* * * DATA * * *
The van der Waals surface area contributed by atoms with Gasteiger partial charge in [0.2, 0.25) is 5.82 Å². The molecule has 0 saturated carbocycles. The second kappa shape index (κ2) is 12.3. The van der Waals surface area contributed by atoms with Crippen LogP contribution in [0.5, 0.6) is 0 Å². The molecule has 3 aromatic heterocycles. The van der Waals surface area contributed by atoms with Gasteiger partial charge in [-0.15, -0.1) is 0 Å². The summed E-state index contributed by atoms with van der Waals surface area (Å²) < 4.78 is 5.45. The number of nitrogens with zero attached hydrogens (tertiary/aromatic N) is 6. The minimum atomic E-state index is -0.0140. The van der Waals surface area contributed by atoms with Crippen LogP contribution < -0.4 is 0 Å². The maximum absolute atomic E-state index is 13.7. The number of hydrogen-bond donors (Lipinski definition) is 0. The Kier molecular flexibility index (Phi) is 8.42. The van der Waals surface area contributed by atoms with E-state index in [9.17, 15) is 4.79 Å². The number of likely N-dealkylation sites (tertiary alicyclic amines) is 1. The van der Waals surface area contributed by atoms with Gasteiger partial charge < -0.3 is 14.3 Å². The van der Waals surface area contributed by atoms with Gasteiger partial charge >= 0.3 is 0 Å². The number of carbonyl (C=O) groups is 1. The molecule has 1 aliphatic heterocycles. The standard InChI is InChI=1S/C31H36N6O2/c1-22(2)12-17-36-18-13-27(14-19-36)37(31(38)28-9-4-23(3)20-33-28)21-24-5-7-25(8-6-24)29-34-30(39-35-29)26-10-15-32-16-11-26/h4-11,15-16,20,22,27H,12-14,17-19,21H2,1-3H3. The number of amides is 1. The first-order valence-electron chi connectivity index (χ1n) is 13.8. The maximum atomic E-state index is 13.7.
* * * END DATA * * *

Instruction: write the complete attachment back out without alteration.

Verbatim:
The van der Waals surface area contributed by atoms with Gasteiger partial charge in [0.2, 0.25) is 5.82 Å². The molecule has 0 saturated carbocycles. The second kappa shape index (κ2) is 12.3. The van der Waals surface area contributed by atoms with Crippen LogP contribution in [0.5, 0.6) is 0 Å². The molecule has 3 aromatic heterocycles. The van der Waals surface area contributed by atoms with Gasteiger partial charge in [-0.15, -0.1) is 0 Å². The summed E-state index contributed by atoms with van der Waals surface area (Å²) < 4.78 is 5.45. The number of nitrogens with zero attached hydrogens (tertiary/aromatic N) is 6. The minimum atomic E-state index is -0.0140. The van der Waals surface area contributed by atoms with Crippen LogP contribution < -0.4 is 0 Å². The maximum absolute atomic E-state index is 13.7. The number of hydrogen-bond donors (Lipinski definition) is 0. The Kier molecular flexibility index (Phi) is 8.42. The van der Waals surface area contributed by atoms with E-state index in [9.17, 15) is 4.79 Å². The number of likely N-dealkylation sites (tertiary alicyclic amines) is 1. The van der Waals surface area contributed by atoms with Gasteiger partial charge < -0.3 is 14.3 Å². The van der Waals surface area contributed by atoms with Gasteiger partial charge >= 0.3 is 0 Å². The number of carbonyl (C=O) groups is 1. The molecule has 1 aliphatic heterocycles. The standard InChI is InChI=1S/C31H36N6O2/c1-22(2)12-17-36-18-13-27(14-19-36)37(31(38)28-9-4-23(3)20-33-28)21-24-5-7-25(8-6-24)29-34-30(39-35-29)26-10-15-32-16-11-26/h4-11,15-16,20,22,27H,12-14,17-19,21H2,1-3H3. The number of amides is 1. The first-order valence-electron chi connectivity index (χ1n) is 13.8. The maximum atomic E-state index is 13.7.